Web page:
European stocks flat, pound down tracking stimulus, Brexit talks

European stock markets steadied Thursday following sharp losses the previous session as the chances of a pre-election stimulus package in Washington dimmed.

Oil prices recovered, while the dollar was higher against main rivals.

"Traders are not cutting and running from equity markets because there is a view that some sort of a package will be agreed upon eventually," said David Madden, analyst at CMC Markets UK.

"The US economy needs assistance but there isn't much hope that it will be achieved soon."

With the US presidential election less than two weeks away, investors are stepping back from putting any new bets on a deal despite recent optimism and Donald Trump's call for the two sides to hammer out a massive rescue package.

The deadlock comes as the need for help for struggling Americans is laid bare by a surge in coronavirus cases across the US that observers fear could hammer the world's top economy.

The White House has said it will agree to a $1.9-trillion package but that is $300 billion short of what Democrats have put forward and much more than many Republicans are willing to swallow.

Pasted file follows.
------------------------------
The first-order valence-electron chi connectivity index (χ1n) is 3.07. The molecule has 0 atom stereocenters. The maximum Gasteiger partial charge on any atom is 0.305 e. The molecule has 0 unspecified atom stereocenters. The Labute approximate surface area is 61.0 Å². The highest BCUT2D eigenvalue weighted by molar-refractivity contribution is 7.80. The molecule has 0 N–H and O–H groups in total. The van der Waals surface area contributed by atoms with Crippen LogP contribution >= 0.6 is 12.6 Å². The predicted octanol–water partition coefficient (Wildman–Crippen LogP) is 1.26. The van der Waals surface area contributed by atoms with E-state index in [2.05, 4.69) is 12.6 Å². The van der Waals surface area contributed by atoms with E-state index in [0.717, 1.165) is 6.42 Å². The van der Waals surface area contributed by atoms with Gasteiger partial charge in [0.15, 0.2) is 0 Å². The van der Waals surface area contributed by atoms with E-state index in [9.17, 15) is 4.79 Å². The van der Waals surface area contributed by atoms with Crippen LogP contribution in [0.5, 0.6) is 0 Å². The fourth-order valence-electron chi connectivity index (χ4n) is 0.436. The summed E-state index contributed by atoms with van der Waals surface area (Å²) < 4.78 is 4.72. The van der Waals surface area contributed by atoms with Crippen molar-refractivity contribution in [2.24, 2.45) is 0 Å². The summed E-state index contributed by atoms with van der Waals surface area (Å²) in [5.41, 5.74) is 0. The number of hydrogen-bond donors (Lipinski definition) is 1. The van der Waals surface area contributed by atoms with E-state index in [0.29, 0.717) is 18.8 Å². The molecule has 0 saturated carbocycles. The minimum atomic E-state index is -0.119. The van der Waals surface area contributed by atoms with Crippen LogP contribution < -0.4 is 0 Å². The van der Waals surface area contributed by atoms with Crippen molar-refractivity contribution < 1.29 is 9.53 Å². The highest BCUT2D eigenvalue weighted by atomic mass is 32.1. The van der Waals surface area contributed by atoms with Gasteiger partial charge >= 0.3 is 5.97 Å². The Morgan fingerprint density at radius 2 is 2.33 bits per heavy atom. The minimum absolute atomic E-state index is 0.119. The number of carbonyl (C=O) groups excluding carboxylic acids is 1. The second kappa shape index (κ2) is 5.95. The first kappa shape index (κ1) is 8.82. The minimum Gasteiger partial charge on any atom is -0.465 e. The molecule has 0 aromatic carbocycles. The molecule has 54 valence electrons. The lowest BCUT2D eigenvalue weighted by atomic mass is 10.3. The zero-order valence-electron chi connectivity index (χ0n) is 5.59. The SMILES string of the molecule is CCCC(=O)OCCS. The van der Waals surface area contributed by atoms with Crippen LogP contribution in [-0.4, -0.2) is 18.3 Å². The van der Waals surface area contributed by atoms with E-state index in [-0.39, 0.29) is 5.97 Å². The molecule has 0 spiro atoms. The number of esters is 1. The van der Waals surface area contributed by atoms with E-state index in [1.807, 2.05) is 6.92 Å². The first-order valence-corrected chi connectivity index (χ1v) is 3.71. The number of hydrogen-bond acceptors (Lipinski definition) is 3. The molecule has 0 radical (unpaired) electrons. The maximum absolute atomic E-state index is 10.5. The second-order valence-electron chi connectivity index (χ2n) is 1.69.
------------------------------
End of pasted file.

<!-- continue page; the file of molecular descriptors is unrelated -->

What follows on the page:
Analysts said markets have been jolted also by US Director of National Intelligence John Ratcliffe's accusation that Russia and Iran have meddled in the election run-up, sending "spoofed" emails to Americans "designed to intimidate voters, incite social unrest, and damage President Trump".

The claims will likely lead to fresh concerns about the result being contested, which could drag on for weeks and cause uncertainty on markets.

Pound retreats

The pound gave up some of the strong gains won Wednesday against the dollar and euro on hopes of a post-Brexit tade deal between Britain and the European Union.

EU negotiators headed to London on Thursday to resume talks after Britain called off a boycott, with both sides vowing to work round the clock to seal a deal in the short time left.

Britain meanwhile on Thursday said it had agreed a provisional trade deal with Norway, Switzerland and two other non-EU partners to ensure continuity after its Brexit divorce from the European Union.

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